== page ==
The UK is not the only country in Europe with a failing judicial apparatus when dealing with terrorists: Belgium is another example. The jihadist behind the terror attack in Liege in 2018, Benjamin Herman, who killed three, was a radicalised prison inmate freed just the day before he carried out his act. It was the 14th time since his detention that he was granted temporary leave despite being on the national terror watch list. The Algerian behind the attack in Charleroi in 2016 killing two policewomen had been staying illegally in Belgium and had been ordered twice to leave but the system failed.

France is not much different. For instance, after having been jailed the first time around for six months for trying to join a jihadist group in Syria, a woman received a four-year jail sentence with 18-month suspended period for planning a knife attack on soldiers in Nice. Larossi Abballa, a Moroccan jihadist sentenced in 2013 to three years in jail for recruiting jihadists to go to Afghanistan and Pakistan, carried out in 2016, in the name of the Islamic State, the murder in Magnanville of a couple who were both police officers.

The leniency of the judicial system coupled with naivete allowed an Algerian jihadist from the GIA terror group that was sentenced to ten years in jail in 2006 for planning attacks in Paris, to be freed in 2011. He was under house arrest before he vanished. In another case in France, a judge forgot to extend the detention of a jihadist accused of planning a terror attack in Lyon and sending men to fight in Syria and Iraq.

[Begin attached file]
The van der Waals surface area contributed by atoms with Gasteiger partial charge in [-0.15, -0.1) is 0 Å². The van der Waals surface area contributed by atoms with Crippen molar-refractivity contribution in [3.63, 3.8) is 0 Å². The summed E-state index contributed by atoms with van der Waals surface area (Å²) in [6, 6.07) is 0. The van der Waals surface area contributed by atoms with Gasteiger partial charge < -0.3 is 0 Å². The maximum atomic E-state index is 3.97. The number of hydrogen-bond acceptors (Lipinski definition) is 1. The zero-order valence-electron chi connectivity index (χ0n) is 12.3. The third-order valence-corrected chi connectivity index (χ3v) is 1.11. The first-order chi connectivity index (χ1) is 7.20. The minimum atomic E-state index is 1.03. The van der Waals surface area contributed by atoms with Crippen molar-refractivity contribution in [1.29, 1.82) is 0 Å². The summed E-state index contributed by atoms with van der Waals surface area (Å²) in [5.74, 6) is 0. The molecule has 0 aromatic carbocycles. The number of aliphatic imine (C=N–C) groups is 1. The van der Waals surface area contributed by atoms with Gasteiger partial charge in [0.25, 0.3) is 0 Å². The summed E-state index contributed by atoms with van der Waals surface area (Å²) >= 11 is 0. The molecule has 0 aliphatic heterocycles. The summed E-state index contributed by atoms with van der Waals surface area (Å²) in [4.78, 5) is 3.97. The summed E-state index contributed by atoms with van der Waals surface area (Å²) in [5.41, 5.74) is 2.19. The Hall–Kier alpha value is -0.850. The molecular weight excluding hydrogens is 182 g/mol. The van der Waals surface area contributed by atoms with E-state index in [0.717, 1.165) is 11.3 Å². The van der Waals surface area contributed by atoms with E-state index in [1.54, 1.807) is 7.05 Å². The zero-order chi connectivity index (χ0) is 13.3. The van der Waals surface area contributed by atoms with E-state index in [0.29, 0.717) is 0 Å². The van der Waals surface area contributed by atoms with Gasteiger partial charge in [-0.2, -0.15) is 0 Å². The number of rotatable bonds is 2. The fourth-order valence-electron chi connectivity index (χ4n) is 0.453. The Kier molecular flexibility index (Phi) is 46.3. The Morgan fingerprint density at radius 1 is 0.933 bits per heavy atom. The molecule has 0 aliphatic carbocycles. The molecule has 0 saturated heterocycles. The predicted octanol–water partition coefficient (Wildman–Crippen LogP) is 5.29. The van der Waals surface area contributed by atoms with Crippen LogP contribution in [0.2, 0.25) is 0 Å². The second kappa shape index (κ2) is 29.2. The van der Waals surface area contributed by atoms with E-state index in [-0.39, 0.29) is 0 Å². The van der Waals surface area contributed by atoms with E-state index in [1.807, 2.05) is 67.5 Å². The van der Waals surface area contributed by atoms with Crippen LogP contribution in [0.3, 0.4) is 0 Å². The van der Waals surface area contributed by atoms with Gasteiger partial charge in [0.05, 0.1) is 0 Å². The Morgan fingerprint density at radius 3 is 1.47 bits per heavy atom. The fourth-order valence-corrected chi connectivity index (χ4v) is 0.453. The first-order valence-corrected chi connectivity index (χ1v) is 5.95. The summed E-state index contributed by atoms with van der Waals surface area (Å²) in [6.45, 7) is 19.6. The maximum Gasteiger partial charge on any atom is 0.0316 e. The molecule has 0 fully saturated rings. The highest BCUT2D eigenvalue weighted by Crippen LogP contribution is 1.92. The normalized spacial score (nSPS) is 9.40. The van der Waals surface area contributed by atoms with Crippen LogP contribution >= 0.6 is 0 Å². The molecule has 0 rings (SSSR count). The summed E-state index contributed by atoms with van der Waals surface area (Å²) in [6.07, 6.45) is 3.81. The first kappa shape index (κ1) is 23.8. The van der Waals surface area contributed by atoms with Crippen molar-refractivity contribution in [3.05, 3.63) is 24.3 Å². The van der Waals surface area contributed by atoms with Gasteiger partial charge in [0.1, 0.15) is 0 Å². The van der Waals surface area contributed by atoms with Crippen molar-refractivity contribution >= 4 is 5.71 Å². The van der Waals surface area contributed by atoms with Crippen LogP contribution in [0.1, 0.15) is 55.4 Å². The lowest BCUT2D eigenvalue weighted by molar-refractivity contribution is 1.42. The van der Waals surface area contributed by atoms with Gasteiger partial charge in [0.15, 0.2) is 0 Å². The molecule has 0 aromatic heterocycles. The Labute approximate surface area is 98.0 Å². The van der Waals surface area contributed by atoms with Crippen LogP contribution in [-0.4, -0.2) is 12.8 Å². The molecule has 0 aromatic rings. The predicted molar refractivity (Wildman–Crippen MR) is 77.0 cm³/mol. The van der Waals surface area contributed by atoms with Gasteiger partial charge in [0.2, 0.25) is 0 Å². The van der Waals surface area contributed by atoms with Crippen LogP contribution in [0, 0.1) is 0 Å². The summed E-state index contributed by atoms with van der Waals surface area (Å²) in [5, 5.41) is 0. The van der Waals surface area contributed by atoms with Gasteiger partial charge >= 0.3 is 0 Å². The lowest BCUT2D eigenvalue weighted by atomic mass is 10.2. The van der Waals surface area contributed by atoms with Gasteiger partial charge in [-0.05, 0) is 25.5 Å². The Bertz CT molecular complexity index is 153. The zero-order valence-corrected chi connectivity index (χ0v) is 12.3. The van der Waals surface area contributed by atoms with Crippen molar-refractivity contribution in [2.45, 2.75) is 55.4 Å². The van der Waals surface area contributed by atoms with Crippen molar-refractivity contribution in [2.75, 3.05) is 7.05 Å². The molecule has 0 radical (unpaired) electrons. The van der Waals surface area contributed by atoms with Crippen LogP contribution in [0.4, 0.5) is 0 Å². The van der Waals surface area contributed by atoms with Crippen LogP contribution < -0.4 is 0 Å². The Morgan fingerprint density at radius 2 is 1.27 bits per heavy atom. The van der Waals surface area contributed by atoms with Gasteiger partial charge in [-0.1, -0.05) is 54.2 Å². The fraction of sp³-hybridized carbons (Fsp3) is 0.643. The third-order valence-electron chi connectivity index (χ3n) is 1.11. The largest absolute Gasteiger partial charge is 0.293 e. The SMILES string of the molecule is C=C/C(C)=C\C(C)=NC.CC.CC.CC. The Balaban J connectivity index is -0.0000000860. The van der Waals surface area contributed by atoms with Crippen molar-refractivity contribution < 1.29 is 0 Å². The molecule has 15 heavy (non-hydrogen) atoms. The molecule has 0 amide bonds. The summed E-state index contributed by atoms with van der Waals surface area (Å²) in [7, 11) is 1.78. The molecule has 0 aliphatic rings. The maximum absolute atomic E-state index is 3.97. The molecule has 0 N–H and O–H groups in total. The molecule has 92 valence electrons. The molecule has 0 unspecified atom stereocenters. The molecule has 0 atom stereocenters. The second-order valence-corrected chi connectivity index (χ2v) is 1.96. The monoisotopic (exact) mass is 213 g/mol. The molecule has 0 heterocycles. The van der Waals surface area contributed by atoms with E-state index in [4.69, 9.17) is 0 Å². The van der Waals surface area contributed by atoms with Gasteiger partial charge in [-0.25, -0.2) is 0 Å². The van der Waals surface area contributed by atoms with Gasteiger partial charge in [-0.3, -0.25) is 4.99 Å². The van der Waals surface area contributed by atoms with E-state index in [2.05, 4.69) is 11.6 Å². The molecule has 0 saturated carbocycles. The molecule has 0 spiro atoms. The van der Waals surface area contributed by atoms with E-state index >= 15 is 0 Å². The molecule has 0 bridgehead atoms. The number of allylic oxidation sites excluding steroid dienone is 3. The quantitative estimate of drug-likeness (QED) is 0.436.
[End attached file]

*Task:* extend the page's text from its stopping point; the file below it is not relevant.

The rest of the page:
There are many other perversities in UK systems. Someone viewing terror propaganda only once can be sentenced up to 15 years in jail but a jihadist returnee that had joined and fought for Islamic State in Syria/Iraq risks only 10 years. The UK-based preacher who influenced the Sousse (Tunisia) beach attack in 2015 by an extremist recruited by the Ansar al-Sharia movement which cost 39 lives (30 British) received £123,000 of legal aid to fight deportation successfully. He was alleged to receive around £48,000 a year in Government benefits (2 years after a newspaper investigation) and live in a £1 million council house in West London. Associates of the gunman were imprisoned in Tunisia for from 6 years to life.

One of the most pressing concerns for European security services specifically stems from the weak judicial system. About 500 convicted jihadists - 254 in France alone - are to be freed from European jails in the next two years. Public protection requires terrorists/jihadists should not be freed before serving their full sentence.

European law-enforcement need to focus on monitoring radicalised multiple offenders who may have a higher probability of carrying out terror attacks upon their release from prison. The British MI5 is taking that matter seriously now: for proof it has just increased the number of behavioural scientists it uses by 50% to improve the agency's chances of catching former jihadists who re-engage with planning attacks.

Perhaps there is change on the way: At the latest terrorism trial in France in October 2019, the two main Islamic State female plotters of the Notre Dame foiled attack of 2016 were sentenced to 30 and 25 years in jail respectively.

Olivier Guitta is the Managing Director of GlobalStrat, a security and geopolitical risk consulting firm for corporations and governments. Olivier tweets @OlivierGuitta